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Resonate: Present Visual Stories that Transform Audiences by Nancy Duarte

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90
Case Study: General Electric
Showing the Benefit of Change
As one of the largest organizations in the world, General Electric
places tremendous value on innovation. They solve today’s problems
while imagining new innovations that shape the future. Admittedly, in
this process, yesterday’s innovations are obsolesced by tomorrow’s
needs. The organization is constantly in a state of flux between what
is and what could be.
Communicating within this atmosphere of innovative tension isn’t
always easy. Chief marketing officer, Beth Comstock, has led a team
that has navigated this territory effectively. Many of Comstock’s pre-
sentations address the contrast of what is versus what could be.
Comstock coupled her contrasting words with
contrasting images to amplify her message.
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Define the Journey 91
Growth in a Downturn?
Jeff Immelt took over as CEO of GE in 2001 with a strategy
to grow the company from within while investing more in
technology/innovation, global expansion, and customer
relationships. To make this happen, GE needed a stronger
marketing organization to sit beside technology, sales,
and the regional business leaders. For decades, GE was so
confident in its products that it believed the products could
practically market themselves. Then, a collective awakening
occurred: Seasoned marketers could push GE to go more
places, organize technologies to accomplish new feats, and
help point the company in the direction of even more sales.
GE set an aggressive course in 2003 to double its market-
ing talent and build new capabilities. Comstock was brought
on as the first CMO in decades. GE marketers established
a marketing-led innovation portfolio and process across
GE that creates between $2 and $3 billion a year in new
revenue. Through this effort, GE defined marketing inno-
vation as a necessary partner for technical and product
Comstock delivered the presentation featured on the next
few pages to persuade her sales and marketing team that
“growth in a downturn” is possible (notice the contrast
even in her title). She wanted to move her team from the
defeatist mindset of a downturn (what is) to believing they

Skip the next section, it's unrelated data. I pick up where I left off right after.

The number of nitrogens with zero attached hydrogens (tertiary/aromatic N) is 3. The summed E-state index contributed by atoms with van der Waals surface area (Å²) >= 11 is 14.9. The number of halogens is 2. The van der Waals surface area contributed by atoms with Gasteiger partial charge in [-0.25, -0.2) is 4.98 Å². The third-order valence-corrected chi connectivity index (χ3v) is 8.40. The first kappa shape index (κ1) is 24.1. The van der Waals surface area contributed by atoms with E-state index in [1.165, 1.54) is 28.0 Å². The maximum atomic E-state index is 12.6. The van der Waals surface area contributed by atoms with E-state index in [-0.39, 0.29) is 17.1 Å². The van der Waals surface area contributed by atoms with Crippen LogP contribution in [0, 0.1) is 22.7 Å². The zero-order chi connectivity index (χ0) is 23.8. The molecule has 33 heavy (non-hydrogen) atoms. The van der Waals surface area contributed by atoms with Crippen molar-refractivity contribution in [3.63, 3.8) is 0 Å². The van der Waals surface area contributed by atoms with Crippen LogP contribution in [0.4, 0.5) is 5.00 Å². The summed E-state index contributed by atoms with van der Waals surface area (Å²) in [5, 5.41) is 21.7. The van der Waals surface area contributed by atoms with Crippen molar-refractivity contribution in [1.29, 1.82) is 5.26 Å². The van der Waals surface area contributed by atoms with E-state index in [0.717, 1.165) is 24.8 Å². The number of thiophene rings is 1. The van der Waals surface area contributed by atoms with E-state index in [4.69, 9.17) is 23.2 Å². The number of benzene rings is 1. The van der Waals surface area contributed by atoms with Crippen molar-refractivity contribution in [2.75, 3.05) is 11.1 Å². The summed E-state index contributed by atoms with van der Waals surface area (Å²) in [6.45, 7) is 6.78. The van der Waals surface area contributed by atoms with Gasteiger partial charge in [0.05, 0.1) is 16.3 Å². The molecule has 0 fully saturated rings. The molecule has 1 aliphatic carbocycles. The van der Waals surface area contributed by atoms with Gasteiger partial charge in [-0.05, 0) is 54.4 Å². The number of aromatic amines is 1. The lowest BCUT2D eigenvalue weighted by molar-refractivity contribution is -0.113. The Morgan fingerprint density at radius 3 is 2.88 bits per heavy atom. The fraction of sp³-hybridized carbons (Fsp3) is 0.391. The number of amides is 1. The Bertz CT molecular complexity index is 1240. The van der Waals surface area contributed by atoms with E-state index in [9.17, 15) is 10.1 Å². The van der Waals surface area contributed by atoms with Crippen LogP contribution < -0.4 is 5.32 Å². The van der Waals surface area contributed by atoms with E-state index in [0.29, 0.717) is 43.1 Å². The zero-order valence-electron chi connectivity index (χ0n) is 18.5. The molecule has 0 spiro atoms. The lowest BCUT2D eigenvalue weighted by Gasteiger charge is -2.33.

could innovate in a downturn (what could be). It’s common
for her presentations to address the theme of navigating
through the tension of innovation.
Comstock sprinkles her communication with personal
stories of risk, frailty, and victories, which makes her cred-
ible and transparent. She once even shared how previous
innovation. Marketers were a critical part of the team that
drove 8 to 10 percent organic growth—more than double
the historic rate.
But by 2008, a global economic crisis was wreaking havoc
on growth rates and changing customer behavior. What
happens when growth stalls? Was it time for GE to cut
marketing? The decision was just the opposite. Marketing
needed to be valued as a function for all seasons.
Comstock was inspired by research conducted by Harvard
Business School’s Ranjay Gulati. Gulati observed that compa-
nies that relentlessly focus on the customer and invest more
in the pipeline in a downturn can expect to stay ahead for up
to five years after recovery. Now that gets your attention!
GE’s goal in 2008 was to stay focused on growth, no matter
how tough the environment. GE needed to plant seeds so
it would be poised when recovery happened. That meant
investing in new opportunities and encouraging new ideas.
GE CEO Jack Welch called her only to hang up the phone
midsentence. When Comstock called his assistant, she
was told, “He’s teaching you a lesson—that’s how you come
across sometimes.” It was a stark lesson about leading and
coaching with humor.
Comstock is a natural at communicating contrast. The setup
of her presentation is below. The content has been edited on
the following pages into a “move from,” “move to,” “benefit,”
and “personalized story” matrix so you can see the brilliant,
underlying structure she inherently used.
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